How can one perform Sentiment Analysis and Opinion Mining?

As I said in my previous blog post about Key Word Analysis, there are many packages and options from which you can perform these techniques; whether this be programmatically or not. But once again I will be talking specifically about what is available using Microsoft’s Cognitive service; Language Studio. For broader information on the Language Studio then please refer to my previous blog post where I go into detail about the resource as a whole, as I will be talking specifically about its Sentiment Analysis and Opinion Mining options.

When you open the Language Studio and have logged in, you will be presented with the below screen within which you want to make sure you navigate to the ‘Classify Text’ tab (as is selected below).

You then need to click on the Sentiment Analysis and Opinion Mining tile to access the resource to try it out!  you will be presented a very similar format to what we saw with Key Word Analysis.

After ensuring you have logged in and selected the azure resource you have set up (if you didn’t have one, it should have asked you to provision one before you got to this page), you are left with the option of providing your own text or using one of the examples Microsoft provides( of which I have selected the first one for simplicity).Ensure Opinion Mining is turned on using the toggle to the right of the screen, click the acknowledgement and press run and you will get the below output(s).

You can see at the top of this print screen you have the sentiment analysis of the textual data as a whole. We see a mixed sentiment overall (of which we can see the percentage breakdown of the sentiments detected), Following this you can also see a sentence by sentence sentiment output as well of an identical output to the overall output. We also get a pretty good graphic displaying the output of the Opinion Mining, linking the assessments and targets. But this is just a pretty frontend output that Microsoft has put together for the ‘demo’ page. It is all derived from the real output you would get from this service which is in a JSON format. You can see this by clicking the ‘JSON’ tab at the top of the results. This will give you results similar to the below:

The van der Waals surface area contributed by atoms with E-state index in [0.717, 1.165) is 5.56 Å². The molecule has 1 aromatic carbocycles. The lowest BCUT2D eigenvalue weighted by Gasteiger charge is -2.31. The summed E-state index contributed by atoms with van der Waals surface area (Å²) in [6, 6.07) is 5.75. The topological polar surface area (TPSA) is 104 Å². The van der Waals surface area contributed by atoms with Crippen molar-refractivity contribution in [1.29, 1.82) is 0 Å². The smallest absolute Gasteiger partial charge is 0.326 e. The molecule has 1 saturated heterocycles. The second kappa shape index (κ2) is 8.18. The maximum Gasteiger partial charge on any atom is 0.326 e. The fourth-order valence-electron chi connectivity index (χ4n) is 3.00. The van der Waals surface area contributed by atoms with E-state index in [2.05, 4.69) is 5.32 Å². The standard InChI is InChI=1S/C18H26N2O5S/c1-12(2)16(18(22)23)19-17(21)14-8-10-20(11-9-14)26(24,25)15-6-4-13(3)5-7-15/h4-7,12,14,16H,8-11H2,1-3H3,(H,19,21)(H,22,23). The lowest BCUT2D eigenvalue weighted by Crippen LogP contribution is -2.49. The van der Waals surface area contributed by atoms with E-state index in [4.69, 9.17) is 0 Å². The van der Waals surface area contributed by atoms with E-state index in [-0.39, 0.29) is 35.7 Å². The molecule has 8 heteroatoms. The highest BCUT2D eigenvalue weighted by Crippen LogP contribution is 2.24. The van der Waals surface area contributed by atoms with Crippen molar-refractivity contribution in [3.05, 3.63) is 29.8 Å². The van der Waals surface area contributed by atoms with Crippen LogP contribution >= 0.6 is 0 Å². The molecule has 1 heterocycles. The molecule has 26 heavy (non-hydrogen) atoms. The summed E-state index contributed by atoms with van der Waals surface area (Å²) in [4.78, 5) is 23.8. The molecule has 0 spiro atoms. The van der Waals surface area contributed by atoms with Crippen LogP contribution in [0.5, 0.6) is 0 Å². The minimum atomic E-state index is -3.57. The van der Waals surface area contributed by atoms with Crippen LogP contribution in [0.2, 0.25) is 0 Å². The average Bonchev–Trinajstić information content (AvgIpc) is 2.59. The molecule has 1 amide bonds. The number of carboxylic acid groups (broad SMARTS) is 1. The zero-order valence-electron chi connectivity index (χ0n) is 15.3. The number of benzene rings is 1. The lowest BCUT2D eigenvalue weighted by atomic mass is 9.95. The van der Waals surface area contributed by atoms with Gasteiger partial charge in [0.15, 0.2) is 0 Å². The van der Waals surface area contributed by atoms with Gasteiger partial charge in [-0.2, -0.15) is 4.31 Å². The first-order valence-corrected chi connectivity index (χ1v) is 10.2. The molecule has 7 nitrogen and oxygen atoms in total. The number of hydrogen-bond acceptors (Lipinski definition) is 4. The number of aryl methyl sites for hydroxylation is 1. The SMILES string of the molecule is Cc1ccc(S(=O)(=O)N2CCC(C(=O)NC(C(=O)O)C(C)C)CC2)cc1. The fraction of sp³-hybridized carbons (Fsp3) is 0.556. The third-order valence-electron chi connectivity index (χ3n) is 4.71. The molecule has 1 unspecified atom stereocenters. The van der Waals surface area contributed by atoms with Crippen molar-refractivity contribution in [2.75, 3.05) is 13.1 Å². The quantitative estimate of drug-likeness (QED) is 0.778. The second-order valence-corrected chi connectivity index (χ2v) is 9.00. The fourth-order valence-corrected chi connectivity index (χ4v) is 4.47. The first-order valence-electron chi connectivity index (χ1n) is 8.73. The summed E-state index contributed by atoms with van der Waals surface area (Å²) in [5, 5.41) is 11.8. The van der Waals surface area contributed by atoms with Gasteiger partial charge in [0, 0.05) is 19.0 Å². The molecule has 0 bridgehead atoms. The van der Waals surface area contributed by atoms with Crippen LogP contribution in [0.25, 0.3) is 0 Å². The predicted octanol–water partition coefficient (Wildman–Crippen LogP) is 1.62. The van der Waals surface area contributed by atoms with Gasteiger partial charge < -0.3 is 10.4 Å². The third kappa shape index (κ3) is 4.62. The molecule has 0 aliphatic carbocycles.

This is only a small section as the JSON can be quite extensive as it will contain a lot of information. But this is what you would get if you used the service, and this is actually quite easy to interrogate. You can see above the JSON contains all of the information that was displayed so beautifully earlier, but it is now in a structured and easily parsed format which we can take advantage off to feed into other sources such as Python or Power BI for further analysis.

Next Post

The next post will be the last one (and a long one) where I will be tying together everything we have discussed already (Web Scraping, Key Word Analysis, Sentiment Analysis and Opinion Mining). I will give you what will be basically a start to end blueprint to perform a Natural Language Processing project; from data gathering and manipulation via web scraping through Python to leveraging the API’s provided by Language Studio which allow us to perform the Natural Language Processing we want on our textual data. I will then show you how we can present the results of these within a Power BI dashboard.